coal_waterIt seems clear that if we are going to make significant progress in reducing global CO2 emissions, we are going to need to phase out the burning of coal to generate electricity. The UK may serve as a demonstration of this fact.

In recent years UK coal burning has plummeted – in 2016 the UK burned 18 million Metric Tonnes (Mt) of coal, which is less than it has burned since before 1860. At its peak in 1956 the UK burned 221 Mt of coal.

As a result, overall carbon emissions from the UK have also dropped, from its peak of 685 Mt of carbon in 1970 to 281 in 2016. That is the lowest annual carbon emission from the UK since 1894 (not counting two years in the 1920’s during massive strikes).

Power from coal is being replaced by power from gas, oil, and renewables. Last year the UK generated more power from wind than from coal. Some are crediting the precipitous drop in coal burning to a doubling of the carbon tax in the UK in 2015.

Continue Reading »

88 responses so far

Jan 31 2017

Are We Close to a Flying Car?

Published by under Technology

flying carThere is a good rule of thumb that whenever a headline is phrased as a question the answer is, “No.” This headline is no exception. You might not think this from reading a recent AP article titled: “A commuter’s dream: Entrepreneurs race to develop flying car.”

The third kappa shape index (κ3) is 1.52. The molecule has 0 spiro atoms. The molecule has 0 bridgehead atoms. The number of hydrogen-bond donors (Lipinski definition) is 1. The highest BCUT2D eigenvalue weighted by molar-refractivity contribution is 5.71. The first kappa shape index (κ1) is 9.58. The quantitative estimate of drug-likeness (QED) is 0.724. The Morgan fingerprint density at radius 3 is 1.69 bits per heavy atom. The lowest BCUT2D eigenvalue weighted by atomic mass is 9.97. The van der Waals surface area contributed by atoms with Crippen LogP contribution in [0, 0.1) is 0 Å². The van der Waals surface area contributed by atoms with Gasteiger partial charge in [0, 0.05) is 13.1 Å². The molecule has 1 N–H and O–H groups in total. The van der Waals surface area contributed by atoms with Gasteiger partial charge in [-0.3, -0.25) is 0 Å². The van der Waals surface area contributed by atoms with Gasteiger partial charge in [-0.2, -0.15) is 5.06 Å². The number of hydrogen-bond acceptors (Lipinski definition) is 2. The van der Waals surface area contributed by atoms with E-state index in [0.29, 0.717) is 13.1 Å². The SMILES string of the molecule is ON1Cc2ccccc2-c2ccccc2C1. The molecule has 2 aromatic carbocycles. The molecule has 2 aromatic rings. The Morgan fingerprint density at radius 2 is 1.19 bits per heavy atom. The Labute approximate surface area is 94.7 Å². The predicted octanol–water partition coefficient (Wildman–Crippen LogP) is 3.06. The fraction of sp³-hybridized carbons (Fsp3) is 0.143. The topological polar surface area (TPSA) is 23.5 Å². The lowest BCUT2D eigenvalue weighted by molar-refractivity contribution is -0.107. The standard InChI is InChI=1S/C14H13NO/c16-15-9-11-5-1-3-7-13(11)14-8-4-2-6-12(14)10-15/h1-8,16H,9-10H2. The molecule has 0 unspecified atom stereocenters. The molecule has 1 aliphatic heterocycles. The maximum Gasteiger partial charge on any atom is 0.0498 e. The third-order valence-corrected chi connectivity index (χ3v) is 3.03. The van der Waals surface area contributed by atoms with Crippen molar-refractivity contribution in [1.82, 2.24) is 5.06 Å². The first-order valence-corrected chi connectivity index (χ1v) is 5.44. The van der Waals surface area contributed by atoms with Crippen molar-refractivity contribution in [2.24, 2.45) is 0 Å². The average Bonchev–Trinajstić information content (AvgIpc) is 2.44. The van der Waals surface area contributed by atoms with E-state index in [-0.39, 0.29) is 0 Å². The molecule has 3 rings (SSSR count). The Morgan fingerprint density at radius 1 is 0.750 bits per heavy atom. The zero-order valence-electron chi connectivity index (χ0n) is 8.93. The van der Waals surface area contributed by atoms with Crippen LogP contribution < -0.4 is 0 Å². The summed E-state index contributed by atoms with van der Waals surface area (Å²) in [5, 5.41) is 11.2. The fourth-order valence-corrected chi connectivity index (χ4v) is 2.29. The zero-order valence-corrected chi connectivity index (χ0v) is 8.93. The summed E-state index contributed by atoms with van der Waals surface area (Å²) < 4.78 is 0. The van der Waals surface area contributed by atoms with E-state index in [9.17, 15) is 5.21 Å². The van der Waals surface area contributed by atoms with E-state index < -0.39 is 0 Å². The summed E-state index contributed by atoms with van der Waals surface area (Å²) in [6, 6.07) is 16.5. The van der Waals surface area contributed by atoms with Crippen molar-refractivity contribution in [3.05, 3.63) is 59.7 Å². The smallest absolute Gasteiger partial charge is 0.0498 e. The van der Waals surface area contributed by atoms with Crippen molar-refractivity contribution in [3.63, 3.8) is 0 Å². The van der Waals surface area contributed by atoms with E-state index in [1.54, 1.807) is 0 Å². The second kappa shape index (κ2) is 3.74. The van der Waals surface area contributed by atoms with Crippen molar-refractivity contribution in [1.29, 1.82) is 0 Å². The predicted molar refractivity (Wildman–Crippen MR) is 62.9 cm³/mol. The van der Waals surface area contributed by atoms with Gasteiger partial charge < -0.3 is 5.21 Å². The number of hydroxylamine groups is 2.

I am old enough now where I can say that I have been reading such headlines for literally decades. Since I was a nerdy teenage technophile I have been reading about, and dreaming about, flying cars. They are undeniably cool – one of the holy grails of future technology.  I still sometimes imagine myself rising above the congested roads during particularly bad traffic and flying to my destination unhindered.

The AP article, however, is an excellent example of the overhyped future technology trope. Often a dramatic new technology, like flying cars, requires that several different component technologies all work sufficiently so that the application is feasible. Skyscrapers could not be built until the elevator was invented. It didn’t matter if engineers had perfected ways of supporting really tall buildings if no one could get to the upper floors.

I have discussed this idea with batteries many times. A useful battery has to simultaneously have multiple properties: good energy density and capacity, stability, sufficiently rapid charge and discharge rates, many charge-discharge cycles, and be made of material that is not too expensive, heavy, rare, or toxic. There also has to be a way to economically mass produce them. Missing even one property can be a deal-killer.

Continue Reading »

28 responses so far

Next »